Pacific aftermath

Page 5 – Economic, social and political impact

The First World War opened the Pacific Islands to the world more than they ever had been before. The Cook Islands and Niue farewelled their men on a journey to war that was beyond comprehension. The men who returned were changed. During their time in the New Zealand Expeditionary Force (NZEF) they had experienced a whole new life. They had been disciplined, trained and worked hard. They had also been treated as the equals of other men.

Expectations and employment

Servicemens’ expectations of what life would be like once they returned home were not always realised. Small island societies were still closely regulated by the church and the colonial administration. With employment difficult to find, many men had time on their hands. This problem was most serious in the Cook Islands, where nearly 500 men had enlisted. Some of them had been in France and the Middle East for nearly three years.

Some Cook Islanders wanted to return to New Zealand to army service. The Resident Commissioner in Rarotonga wrote to the Minister of Defence to explain that ‘there is no work here for them. Most wish to get into permanent artillery. They can all do labouring work. Some can do farm work.’

The minister’s reply was brief: ‘It is regretted that there is no prospect of any of these men being enlisted in the New Zealand Permanent Force.’ Only a small group of professional soldiers was retained by the government following the end of the war.

Paid employment in the Cooks was mainly in the fruit export industry. This was closely controlled by a few European traders who kept the prices they paid to local growers as low as possible. The administration tried to help raise these prices. New Zealand's Minister responsible for the Cook and Other Islands, Dr Maui Pomare, grandly announced a plan to make the returned soldiers ‘active producers of the Island’s staple products’ by providing assistance and training ‘in the proper kinds of trees and how to grow them’.

But there was also a need for more shipping. During the war years two-thirds of the crop had been left to rot because ships had been requisitioned for war service. When the men returned home this problem was only gradually being corrected.

Frustration boils over

In March 1919, frustrations erupted when returned soldiers tried unsuccessfully to use their five-guinea clothing vouchers in stores in Avarua. Supplies were inadequate and when traders tried to force men to use their entire voucher in one store, rioting broke out. Around 70 men smashed shop windows and looted equipment and supplies. For two nights Avarua was at the mercy of the rioters. The official report of events noted that ‘some of the better-behaved soldiers placed themselves under their [European] officers and practically every white man was sworn in as a special constable.’ Order was restored and 20 men were put on trial for rioting. Twelve were convicted and five sentenced to five years’ imprisonment, which meant transfer to a New Zealand jail. The cost of the damage was deducted from their final army pay. In the event, the men were released after serving eight months of their sentence.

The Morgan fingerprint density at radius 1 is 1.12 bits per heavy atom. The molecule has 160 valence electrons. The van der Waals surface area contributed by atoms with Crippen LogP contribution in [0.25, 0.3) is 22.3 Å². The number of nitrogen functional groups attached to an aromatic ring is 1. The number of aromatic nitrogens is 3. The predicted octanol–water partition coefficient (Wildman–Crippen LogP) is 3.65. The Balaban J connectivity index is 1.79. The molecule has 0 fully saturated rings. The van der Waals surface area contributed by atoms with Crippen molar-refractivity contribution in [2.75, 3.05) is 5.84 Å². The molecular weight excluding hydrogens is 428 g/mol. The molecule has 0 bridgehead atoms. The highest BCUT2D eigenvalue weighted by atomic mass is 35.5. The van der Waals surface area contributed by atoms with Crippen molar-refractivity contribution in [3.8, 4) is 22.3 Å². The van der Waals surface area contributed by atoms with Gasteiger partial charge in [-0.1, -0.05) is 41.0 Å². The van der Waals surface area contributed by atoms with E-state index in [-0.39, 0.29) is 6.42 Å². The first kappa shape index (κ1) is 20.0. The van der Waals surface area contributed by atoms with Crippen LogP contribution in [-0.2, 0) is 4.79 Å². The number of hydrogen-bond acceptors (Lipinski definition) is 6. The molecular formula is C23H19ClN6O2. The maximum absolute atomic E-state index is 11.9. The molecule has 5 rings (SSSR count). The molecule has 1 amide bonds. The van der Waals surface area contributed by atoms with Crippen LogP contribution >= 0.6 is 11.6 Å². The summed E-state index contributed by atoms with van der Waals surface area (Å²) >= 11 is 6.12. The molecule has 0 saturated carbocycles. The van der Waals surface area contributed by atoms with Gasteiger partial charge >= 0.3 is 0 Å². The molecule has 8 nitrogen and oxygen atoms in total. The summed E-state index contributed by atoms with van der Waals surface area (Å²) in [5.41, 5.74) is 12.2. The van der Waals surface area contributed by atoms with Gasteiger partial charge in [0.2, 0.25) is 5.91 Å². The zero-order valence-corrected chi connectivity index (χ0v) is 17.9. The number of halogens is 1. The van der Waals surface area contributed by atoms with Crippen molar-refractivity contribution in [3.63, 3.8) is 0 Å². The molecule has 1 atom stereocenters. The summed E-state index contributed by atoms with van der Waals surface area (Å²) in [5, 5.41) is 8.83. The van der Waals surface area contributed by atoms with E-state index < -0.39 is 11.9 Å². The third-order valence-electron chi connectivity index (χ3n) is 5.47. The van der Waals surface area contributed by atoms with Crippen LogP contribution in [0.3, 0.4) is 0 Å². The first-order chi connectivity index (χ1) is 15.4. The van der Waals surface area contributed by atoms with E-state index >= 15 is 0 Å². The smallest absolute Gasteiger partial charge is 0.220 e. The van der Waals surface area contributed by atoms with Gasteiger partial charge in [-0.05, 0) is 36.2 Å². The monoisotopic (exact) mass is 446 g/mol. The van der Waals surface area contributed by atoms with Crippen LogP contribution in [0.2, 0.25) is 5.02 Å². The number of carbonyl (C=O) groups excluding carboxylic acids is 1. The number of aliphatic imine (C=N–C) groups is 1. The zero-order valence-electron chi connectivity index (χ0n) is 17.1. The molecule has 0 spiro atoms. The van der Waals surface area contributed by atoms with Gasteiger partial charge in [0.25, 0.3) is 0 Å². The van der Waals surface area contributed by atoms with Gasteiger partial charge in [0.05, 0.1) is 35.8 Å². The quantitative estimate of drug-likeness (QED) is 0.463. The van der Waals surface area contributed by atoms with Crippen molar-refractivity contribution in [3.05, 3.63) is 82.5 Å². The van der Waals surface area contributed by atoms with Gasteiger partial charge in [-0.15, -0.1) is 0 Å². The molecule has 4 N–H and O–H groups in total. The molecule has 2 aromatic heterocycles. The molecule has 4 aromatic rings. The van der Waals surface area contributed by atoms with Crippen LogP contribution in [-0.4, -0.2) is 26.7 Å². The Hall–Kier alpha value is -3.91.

Health was an ongoing concern for returned soldiers. Of the men in the Niue Contingent, 82% had been hospitalised at some point during their service. Illness, especially pneumonia and tuberculosis, continued to plague them. At least 15 men died within five years of returning home. When the Resident Commissioner, Judge H.F. Ayson, began requesting headstones in the late 1920s for men who had died in the Cook Islands since discharge he already had 47 names, most of them young men.

War service had raised expectations and equipped men with new skills, including competence in English and leadership experience. In both the Cooks and Niue, returned soldiers were subsequently called on to help maintain public order: in Rarotonga during the 1919 rioting and in Niue after a murder in the village of Tuapa in 1921. Several served terms on their island council. Others joined the police force or the island administration. Some, however, no longer felt at home in such small communities and moved away, often to New Zealand or Western Samoa.

How to cite this page

'Economic, social and political impact', URL:, (Ministry for Culture and Heritage), updated 13-Jan-2016